This is the second book I've read with dailylit.com, and it was a totally different experience than the first. I read War and Peace in installments beThis is the second book I've read with dailylit.com, and it was a totally different experience than the first. I read War and Peace in installments because I figured, from having attempted it before, that I wouldn't finish it and I'm happy to say Daily Lit was able to keep me on track and get me through to the end.
A Room With A View was another matter entirely. I loved the story, the writing and the characters but didn't enjoy reading it in installments at all. I always wanted more and was irritated by having to stop at the end of the sections. I longed for pages to turn. It's a delightful book, but delightful books need covers and pages which Daily Lit could not supply.
The story has a young woman and her chaperone visiting Italy, where they become friends with other tourists at their hotel. One young man traveling with his father take liberties with the young woman, but she and her chaperone decide to speak to no one about it and to simply pretend it never happened.
They return to their home in England and life carries on as usual with our heroine becoming engaged to a rather pompous man, and I use the term "man" loosely. He's really quite a jerk. Things get complicated when the other man, the liberty-taking young man from Italy, moves into the neighbourhood. I won't tell you any more except to say that it's very entertaining.
Here are a couple of my favourite lines:
“I see you looking down your nose and thinking your mother's a snob. But there is a right sort and a wrong sort, and it's affectation to pretend there isn't."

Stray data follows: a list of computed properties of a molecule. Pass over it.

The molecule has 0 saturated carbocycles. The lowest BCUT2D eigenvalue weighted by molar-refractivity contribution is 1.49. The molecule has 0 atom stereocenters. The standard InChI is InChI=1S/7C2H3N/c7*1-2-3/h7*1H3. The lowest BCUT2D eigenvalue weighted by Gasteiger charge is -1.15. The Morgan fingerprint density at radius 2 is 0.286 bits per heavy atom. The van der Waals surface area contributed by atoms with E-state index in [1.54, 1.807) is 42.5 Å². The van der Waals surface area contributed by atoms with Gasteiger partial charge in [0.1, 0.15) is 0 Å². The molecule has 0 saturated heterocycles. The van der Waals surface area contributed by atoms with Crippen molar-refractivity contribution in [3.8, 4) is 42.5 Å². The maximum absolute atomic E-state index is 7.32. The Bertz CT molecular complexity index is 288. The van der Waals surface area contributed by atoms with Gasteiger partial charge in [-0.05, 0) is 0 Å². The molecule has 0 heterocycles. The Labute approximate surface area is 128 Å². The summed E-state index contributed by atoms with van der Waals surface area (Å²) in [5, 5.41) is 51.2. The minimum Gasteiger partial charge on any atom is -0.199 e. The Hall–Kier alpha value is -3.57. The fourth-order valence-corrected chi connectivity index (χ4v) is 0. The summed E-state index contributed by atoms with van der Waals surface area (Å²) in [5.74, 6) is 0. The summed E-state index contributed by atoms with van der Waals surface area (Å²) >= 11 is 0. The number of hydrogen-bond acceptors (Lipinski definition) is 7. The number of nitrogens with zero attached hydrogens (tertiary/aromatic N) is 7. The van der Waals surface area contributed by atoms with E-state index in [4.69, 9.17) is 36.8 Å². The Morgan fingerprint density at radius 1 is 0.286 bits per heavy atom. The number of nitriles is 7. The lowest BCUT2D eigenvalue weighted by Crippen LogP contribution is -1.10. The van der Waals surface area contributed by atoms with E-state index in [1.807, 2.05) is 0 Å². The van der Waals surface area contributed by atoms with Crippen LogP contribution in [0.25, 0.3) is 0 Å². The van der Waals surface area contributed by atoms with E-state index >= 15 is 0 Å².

“…in which people who care for one another are painted chatting together about noble things--a theme neither sensual nor sensational, and therefore ignored by the art of to-day.”
I particularly like that last one because it so nicely explains my problem with modern publishing. I don't want every book I read to focus on the sensual or sensational, but that's what sells so that's what gets published. There are exceptions of course, but not many. I guess that's why I end up reading so many older books. But back to the matter at hand...
I saw a fairly recent movie made from this book and liked it, but the book itself is a thousand times better. I have to get a copy soon and read it again when I can hold it in my hands and turn pages all I want. This one is a keeper and I want it on my shelf.
This novel, set in 1970's India, is about four strangers whose paths cross and bring them to a place where they become important parts of each othersThis novel, set in 1970's India, is about four strangers whose paths cross and bring them to a place where they become important parts of each others lives. There is Maneck, a college student figuring out what he wants to do with his life; Ishvar and his nephew, Om, two tailors trying to make a living that will keep them off the streets; and Dina, a strong-willed widow, desperate to make a life for herself out from under the thumb of her domineering brother.
I found it a struggle to get through this book. It wasn't the writing, the plot or the characters, but the hopelessness that got to me. The horror was endless. Any time things appeared to be improving for any of the characters, another shockingly awful thing would happen to ruin it. The title "A Fine Balance" comes from a line in the book: "You have to maintain a fine balance between hope and despair." All I saw was despair, and though I hoped right up to the last page that there would be some kind of satisfaction for at least one character, it was not to be.